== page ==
2007 · New York
by Levine, Gregory and Yukio Lippit
New York: Japan Society, 2007. Softcover. VG; Only small signs of wear on spine and page edges. Softcover with flaps. Contains 97 color illustrations; 222 pp. Cover is brown with male figures. Very small signs of wear on spine and page edges. Errata slip laid in. Transmitted from China to Japan in the 13th century, Zen Buddhism not only introduced religious practices but also literature, calligraphy, philosophy, and ink painting to Japanese disciples. This elegant book discusses these fields as they combined to encompass the evocative practice of figure painting within Zen Buddhism in medieval Japan. Focusing on forty-seven exceptional Japanese and Chinese paintings from the 12th to the 16th centuries--which together illustrate the story of the "awakening" of Zen art--the book features essays by distinguished scholars that discuss the life and art within Zen monastic and lay communities. The authors explore the ideology underlying the development of Zen's own pantheon of characters created to imagine the Buddha's wisdom and offer fresh insights into the role of the visual arts within Zen practice as it developed in Japan in close dialogue with the Asian continent.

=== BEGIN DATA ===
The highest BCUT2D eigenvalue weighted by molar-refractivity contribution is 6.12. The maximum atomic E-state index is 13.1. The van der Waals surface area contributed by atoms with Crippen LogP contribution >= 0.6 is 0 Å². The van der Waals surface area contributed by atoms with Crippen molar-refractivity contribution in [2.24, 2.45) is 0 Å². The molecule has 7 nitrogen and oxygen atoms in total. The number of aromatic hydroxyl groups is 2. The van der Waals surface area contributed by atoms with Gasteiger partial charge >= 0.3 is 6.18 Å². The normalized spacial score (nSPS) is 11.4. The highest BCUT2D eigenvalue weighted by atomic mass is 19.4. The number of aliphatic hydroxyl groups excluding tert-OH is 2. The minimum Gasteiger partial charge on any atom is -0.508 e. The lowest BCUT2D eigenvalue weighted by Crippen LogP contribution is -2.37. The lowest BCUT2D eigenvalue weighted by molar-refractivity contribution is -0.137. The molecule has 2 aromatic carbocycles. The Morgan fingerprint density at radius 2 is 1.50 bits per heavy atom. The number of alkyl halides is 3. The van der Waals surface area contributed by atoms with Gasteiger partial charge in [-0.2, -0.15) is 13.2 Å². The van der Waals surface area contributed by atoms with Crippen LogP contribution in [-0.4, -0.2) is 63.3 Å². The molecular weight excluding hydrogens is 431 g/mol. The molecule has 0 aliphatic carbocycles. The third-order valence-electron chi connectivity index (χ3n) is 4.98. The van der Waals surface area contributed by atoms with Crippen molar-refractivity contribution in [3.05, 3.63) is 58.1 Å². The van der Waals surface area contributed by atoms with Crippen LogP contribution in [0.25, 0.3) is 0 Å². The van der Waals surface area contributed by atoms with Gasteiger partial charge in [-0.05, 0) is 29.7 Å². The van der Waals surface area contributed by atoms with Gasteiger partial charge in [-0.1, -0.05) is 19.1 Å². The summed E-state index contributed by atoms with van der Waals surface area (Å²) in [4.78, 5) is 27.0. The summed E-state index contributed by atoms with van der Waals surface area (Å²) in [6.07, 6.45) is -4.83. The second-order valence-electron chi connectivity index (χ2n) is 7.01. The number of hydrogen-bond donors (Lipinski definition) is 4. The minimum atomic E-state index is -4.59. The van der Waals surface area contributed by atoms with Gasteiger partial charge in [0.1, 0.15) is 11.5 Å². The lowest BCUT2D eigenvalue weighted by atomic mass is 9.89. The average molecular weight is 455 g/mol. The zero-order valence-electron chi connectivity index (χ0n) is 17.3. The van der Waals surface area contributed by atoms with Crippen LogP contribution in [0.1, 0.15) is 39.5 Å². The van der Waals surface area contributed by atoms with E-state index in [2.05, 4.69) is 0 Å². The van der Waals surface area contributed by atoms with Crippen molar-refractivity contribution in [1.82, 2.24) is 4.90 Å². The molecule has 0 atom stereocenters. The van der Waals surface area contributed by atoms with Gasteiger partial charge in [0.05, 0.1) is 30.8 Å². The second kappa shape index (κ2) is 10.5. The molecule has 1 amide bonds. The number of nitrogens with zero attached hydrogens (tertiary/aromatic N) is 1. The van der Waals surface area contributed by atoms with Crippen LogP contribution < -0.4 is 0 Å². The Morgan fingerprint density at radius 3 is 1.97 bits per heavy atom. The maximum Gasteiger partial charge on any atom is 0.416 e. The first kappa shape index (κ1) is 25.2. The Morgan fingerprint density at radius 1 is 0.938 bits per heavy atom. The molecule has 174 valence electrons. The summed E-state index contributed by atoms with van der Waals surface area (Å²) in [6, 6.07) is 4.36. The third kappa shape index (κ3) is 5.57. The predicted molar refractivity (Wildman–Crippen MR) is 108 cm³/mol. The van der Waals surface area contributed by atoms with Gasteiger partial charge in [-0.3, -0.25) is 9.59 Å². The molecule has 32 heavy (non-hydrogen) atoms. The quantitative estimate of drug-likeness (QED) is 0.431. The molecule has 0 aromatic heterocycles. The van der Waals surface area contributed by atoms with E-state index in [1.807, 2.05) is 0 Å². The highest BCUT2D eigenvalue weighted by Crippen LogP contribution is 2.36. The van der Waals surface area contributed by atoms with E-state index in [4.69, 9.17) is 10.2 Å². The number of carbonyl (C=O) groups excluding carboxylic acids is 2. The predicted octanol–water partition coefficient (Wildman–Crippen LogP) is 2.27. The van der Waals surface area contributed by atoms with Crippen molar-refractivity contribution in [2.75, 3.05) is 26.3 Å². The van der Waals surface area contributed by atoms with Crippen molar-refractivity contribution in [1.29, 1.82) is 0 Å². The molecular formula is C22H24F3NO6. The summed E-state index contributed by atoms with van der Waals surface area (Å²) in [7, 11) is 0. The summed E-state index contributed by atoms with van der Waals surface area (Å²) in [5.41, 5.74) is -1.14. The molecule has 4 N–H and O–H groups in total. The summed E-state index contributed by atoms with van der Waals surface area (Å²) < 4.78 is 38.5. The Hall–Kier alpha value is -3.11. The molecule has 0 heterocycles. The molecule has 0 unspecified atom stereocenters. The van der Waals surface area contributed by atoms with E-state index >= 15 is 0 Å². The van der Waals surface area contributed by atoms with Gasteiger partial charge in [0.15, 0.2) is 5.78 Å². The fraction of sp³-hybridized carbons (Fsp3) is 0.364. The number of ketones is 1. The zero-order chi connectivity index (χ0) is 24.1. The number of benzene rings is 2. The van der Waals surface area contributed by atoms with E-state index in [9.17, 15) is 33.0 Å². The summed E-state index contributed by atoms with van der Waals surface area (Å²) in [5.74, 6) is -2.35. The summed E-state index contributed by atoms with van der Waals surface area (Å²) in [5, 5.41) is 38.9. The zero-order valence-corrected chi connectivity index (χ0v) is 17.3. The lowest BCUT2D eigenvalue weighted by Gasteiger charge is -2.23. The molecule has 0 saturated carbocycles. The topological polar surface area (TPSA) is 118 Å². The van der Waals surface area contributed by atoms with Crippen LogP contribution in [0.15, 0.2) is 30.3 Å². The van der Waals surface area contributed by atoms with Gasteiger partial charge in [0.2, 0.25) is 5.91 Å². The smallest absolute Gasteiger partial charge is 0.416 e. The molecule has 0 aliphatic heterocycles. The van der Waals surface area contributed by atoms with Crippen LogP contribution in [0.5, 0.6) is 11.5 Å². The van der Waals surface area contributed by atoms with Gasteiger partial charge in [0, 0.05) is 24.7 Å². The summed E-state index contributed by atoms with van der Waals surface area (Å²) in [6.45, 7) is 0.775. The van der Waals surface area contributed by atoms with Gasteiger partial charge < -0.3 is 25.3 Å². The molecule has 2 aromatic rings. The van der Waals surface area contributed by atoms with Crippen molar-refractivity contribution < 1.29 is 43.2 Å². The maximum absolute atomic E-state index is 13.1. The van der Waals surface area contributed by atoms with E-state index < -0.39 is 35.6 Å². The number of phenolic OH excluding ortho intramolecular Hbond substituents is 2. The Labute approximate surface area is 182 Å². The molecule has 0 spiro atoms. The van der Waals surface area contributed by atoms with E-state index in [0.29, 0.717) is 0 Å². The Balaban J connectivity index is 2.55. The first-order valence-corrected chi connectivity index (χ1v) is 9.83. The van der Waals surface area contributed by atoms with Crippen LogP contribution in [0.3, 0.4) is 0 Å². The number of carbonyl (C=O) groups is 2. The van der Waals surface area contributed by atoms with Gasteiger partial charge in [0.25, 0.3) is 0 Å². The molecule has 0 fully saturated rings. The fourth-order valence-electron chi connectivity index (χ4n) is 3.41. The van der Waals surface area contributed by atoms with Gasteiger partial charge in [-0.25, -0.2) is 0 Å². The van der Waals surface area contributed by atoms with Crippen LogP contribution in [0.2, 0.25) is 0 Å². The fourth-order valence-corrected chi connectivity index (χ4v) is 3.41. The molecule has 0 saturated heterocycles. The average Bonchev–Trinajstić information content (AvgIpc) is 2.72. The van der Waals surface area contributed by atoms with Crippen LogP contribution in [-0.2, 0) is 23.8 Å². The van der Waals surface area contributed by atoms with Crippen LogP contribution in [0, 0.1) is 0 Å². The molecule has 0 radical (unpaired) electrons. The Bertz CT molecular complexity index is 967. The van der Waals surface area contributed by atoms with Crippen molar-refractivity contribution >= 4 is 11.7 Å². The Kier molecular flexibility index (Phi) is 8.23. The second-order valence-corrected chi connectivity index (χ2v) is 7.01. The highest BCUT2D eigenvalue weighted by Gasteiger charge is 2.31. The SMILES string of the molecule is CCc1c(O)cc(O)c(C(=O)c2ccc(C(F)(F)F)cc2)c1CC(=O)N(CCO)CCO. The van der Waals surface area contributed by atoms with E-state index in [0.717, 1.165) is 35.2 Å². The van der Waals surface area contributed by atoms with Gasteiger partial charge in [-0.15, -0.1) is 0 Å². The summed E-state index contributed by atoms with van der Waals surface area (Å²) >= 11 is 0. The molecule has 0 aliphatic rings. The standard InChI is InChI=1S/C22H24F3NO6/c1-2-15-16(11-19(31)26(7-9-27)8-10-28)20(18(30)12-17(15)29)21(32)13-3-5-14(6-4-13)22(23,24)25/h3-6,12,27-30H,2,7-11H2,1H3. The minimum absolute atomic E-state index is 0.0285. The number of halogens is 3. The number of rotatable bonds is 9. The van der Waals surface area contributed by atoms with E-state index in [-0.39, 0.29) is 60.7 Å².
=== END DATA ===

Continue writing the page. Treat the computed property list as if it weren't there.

(Inventory #: 162713)